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Thursday News: A look at happy couples, a book for a good cause, two authors talk about publishing, and an economist’s adventures in online dating

Thursday News: A look at happy couples, a book for a...

The Loveumentary: True love exists . . . you just need to listen – Have nine of ten days you want to blow? Check out The Loveumentary, an ambitious project by Nate Bagley and Melissa Joy Kong to find successful and happy real life relationships (including polyamorous relationships) to better understand what made love work for these people. Blog posts, podcasts, love letters, interviews, and more. I’m not the most sentimental person in the world, but I think this is a pretty cool project.

Nate and Melissa are now embarking on a journey across America to record the 100+ greatest love stories in the country. By highlighting the relationships that are working, our ultimate goal is to reinvigorate the country’s faith in love, marriage, and one another. In addition to interviewing the most in-love couples we can find, we will also be interviewing relationship experts, marriage counselors, researchers, and psychologists who have dedicated their lives to the study of love and relationships. This journey is ultimately about intertwining storytelling and science to add context to our project. –Loveumentary.com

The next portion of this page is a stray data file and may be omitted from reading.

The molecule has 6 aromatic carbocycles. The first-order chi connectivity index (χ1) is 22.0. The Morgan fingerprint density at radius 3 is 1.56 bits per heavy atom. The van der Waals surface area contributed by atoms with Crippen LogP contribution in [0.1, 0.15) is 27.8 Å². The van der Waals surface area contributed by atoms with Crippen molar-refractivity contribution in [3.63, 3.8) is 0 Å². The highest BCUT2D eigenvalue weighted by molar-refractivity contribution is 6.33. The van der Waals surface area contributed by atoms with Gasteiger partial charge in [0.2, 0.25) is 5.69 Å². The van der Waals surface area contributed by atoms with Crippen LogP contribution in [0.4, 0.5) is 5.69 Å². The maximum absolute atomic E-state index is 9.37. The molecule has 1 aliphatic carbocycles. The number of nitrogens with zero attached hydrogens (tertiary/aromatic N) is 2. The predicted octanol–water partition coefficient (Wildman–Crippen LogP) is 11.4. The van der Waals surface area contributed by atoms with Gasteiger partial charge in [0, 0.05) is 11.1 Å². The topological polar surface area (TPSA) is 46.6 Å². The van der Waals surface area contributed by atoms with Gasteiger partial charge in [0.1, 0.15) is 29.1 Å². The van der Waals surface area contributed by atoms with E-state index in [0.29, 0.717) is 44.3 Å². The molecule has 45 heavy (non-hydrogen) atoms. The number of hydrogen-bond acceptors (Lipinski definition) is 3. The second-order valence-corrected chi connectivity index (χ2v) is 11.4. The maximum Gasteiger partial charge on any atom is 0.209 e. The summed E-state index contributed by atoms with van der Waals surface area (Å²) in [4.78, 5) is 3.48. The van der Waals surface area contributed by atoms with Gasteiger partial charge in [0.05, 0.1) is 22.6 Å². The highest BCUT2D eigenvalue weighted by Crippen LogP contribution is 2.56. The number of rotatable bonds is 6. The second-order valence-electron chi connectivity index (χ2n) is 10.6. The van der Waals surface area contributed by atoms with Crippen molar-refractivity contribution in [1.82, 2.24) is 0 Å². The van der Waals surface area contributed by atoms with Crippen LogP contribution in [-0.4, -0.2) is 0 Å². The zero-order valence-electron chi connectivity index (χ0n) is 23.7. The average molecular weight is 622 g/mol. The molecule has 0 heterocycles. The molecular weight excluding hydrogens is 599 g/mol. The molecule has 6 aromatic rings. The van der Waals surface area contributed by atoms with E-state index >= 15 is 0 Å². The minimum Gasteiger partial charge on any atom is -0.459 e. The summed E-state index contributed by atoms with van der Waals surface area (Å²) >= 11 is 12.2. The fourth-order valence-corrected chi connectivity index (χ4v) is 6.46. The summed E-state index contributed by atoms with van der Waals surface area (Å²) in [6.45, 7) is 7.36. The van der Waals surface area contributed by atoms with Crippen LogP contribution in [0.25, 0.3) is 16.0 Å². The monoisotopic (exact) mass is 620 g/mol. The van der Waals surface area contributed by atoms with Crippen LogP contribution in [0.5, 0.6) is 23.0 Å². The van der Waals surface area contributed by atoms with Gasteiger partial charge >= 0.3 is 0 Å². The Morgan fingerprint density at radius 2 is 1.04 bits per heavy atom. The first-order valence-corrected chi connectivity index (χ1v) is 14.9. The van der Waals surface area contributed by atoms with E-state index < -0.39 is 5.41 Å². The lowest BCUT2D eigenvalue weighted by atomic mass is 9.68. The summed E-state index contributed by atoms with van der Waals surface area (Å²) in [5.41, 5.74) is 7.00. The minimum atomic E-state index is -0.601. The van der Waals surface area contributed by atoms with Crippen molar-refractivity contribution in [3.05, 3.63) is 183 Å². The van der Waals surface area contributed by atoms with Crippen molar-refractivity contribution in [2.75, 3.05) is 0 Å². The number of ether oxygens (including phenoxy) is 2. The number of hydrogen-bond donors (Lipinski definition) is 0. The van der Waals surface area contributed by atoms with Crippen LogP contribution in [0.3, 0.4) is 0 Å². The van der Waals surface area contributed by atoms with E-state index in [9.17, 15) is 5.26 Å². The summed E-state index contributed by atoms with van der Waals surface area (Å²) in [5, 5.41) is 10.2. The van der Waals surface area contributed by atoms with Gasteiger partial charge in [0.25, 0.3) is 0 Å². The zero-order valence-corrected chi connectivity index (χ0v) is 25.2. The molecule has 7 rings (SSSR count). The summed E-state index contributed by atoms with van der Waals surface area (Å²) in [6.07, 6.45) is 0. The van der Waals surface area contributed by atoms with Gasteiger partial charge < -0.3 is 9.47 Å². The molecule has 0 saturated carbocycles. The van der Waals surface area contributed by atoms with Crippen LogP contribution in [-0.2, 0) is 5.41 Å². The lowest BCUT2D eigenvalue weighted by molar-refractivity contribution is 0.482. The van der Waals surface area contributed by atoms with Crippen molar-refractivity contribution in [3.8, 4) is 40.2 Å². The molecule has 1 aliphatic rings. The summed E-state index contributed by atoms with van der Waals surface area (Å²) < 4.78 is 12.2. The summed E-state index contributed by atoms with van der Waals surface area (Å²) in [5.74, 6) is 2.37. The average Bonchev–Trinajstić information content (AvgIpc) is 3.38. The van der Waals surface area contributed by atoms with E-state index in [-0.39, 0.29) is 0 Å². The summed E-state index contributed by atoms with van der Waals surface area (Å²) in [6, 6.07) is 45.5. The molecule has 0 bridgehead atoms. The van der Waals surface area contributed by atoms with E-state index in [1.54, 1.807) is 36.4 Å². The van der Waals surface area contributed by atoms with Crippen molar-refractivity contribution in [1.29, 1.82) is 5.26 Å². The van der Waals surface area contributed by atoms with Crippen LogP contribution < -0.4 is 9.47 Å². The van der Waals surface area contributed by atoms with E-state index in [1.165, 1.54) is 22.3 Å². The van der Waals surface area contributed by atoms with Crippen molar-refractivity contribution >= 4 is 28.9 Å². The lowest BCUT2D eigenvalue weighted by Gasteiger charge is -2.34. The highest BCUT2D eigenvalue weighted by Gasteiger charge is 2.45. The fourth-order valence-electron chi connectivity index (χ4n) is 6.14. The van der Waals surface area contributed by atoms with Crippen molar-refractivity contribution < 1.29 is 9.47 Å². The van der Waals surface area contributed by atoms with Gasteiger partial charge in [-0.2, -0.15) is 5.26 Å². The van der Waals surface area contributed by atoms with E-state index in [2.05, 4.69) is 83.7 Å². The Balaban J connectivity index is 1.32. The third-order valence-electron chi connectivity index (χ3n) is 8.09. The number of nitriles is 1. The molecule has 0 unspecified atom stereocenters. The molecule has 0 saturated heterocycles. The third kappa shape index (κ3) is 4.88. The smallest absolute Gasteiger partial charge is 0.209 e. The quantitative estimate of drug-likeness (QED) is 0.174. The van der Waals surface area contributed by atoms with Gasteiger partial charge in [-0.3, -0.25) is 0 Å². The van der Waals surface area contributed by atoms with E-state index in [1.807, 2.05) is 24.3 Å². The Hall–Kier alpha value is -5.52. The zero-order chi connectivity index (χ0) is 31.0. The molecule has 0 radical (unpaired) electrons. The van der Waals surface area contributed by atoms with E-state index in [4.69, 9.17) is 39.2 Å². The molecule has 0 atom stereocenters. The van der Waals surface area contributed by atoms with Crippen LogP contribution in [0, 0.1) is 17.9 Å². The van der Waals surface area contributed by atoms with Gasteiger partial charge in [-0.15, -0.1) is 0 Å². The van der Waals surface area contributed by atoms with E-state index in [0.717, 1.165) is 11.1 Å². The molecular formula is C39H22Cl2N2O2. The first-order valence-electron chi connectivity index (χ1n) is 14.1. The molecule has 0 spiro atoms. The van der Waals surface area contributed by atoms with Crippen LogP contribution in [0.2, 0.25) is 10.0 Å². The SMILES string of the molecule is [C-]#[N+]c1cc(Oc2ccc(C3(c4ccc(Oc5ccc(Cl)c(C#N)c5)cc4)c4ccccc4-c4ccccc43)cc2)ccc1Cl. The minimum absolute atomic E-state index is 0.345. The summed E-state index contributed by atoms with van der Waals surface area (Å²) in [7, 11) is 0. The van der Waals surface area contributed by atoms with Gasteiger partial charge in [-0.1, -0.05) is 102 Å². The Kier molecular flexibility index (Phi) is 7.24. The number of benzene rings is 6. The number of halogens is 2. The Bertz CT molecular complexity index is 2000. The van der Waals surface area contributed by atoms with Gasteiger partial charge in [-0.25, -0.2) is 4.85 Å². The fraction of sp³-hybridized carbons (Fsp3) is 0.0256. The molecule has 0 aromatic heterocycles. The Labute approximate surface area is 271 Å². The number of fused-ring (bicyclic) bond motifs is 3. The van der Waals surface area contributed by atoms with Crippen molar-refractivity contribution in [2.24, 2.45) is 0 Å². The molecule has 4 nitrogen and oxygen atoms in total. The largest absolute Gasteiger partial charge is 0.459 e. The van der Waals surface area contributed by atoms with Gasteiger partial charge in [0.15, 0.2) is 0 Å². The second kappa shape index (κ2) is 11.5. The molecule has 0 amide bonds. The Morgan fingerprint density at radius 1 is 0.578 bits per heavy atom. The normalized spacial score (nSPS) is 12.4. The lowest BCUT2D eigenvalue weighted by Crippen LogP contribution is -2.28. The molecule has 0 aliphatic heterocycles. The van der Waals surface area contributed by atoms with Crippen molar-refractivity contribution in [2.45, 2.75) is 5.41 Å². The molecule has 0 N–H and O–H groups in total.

A COLLECTION OF LOVE STORIES TO BENEFIT WIN – Okay, so I’ll admit up front that I’ve never been the biggest fan of the whole myth that Romance authors must be living a romantic fantasy in their own relationships, but there is a really good collection of authors who contributed to this anthology, which was put together by Hope Tarr. Megan Frampton, Deanna Raybourn, Delilah Marvelle, K.M. Jackson, and many others share their personal stories, with ALL of the proceeds going to WIN (Women in Need) in New York City.

Hope and her fellow authors feel that “happily ever after” isn’t only the stuff of romance novels and fairy tales — it is every women’s birth right. This is why Hope feels strongly about supporting Win’s mission to transform the lives of homeless women who have overcome countless obstacles in the pursuit of their own happy ending for themselves and their children. –Win and Scribbling Women

The Write Spot Writers Forum – For those of you who live in Northern California, Romance authors Bella Andre and Carolyn Jewel will be speaking about traditional and self-publishing on February 20th. Among the topics they will address are:

* The pros and cons of each path to publication.
* How the very act of writing can change depending on “who” you’re writing for.
* How both paths can be fun and lucrative, but in different ways and for different reasons.
* Is there a difference between what NY thinks is commercial and what readers are willing to try?
* What’s better for niche writers?
* What a day in the life looks like for each.  –The Write Spot